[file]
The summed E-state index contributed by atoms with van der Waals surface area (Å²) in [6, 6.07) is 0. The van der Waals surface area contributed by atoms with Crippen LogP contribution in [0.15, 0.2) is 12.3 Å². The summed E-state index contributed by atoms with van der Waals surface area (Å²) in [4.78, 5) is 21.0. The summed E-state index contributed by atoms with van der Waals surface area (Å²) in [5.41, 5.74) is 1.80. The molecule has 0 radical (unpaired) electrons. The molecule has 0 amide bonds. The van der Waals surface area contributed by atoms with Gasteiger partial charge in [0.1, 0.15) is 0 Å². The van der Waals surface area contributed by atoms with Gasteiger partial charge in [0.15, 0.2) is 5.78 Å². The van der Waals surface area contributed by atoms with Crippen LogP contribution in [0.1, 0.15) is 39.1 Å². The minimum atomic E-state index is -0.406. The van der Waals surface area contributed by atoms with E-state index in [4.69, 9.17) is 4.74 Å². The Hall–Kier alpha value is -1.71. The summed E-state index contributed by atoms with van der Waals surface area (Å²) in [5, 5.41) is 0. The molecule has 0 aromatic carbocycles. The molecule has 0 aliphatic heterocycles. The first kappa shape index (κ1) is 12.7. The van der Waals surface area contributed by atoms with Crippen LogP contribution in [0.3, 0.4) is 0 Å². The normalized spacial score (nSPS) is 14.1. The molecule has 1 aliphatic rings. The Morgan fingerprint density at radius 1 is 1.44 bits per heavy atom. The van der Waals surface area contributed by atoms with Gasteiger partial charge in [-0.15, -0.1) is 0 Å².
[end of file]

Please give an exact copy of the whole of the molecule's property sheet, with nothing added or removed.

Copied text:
The summed E-state index contributed by atoms with van der Waals surface area (Å²) in [6, 6.07) is 0. The van der Waals surface area contributed by atoms with Crippen LogP contribution in [0.15, 0.2) is 12.3 Å². The summed E-state index contributed by atoms with van der Waals surface area (Å²) in [4.78, 5) is 21.0. The summed E-state index contributed by atoms with van der Waals surface area (Å²) in [5.41, 5.74) is 1.80. The molecule has 0 radical (unpaired) electrons. The molecule has 0 amide bonds. The van der Waals surface area contributed by atoms with Gasteiger partial charge in [0.1, 0.15) is 0 Å². The van der Waals surface area contributed by atoms with Gasteiger partial charge in [0.15, 0.2) is 5.78 Å². The van der Waals surface area contributed by atoms with Crippen LogP contribution in [0.1, 0.15) is 39.1 Å². The minimum atomic E-state index is -0.406. The van der Waals surface area contributed by atoms with E-state index in [4.69, 9.17) is 4.74 Å². The Hall–Kier alpha value is -1.71. The summed E-state index contributed by atoms with van der Waals surface area (Å²) in [5, 5.41) is 0. The molecule has 0 aromatic carbocycles. The molecule has 0 aliphatic heterocycles. The first kappa shape index (κ1) is 12.7. The van der Waals surface area contributed by atoms with Crippen LogP contribution in [0.3, 0.4) is 0 Å². The normalized spacial score (nSPS) is 14.1. The molecule has 1 aliphatic rings. The Morgan fingerprint density at radius 1 is 1.44 bits per heavy atom. The van der Waals surface area contributed by atoms with Gasteiger partial charge in [-0.15, -0.1) is 0 Å².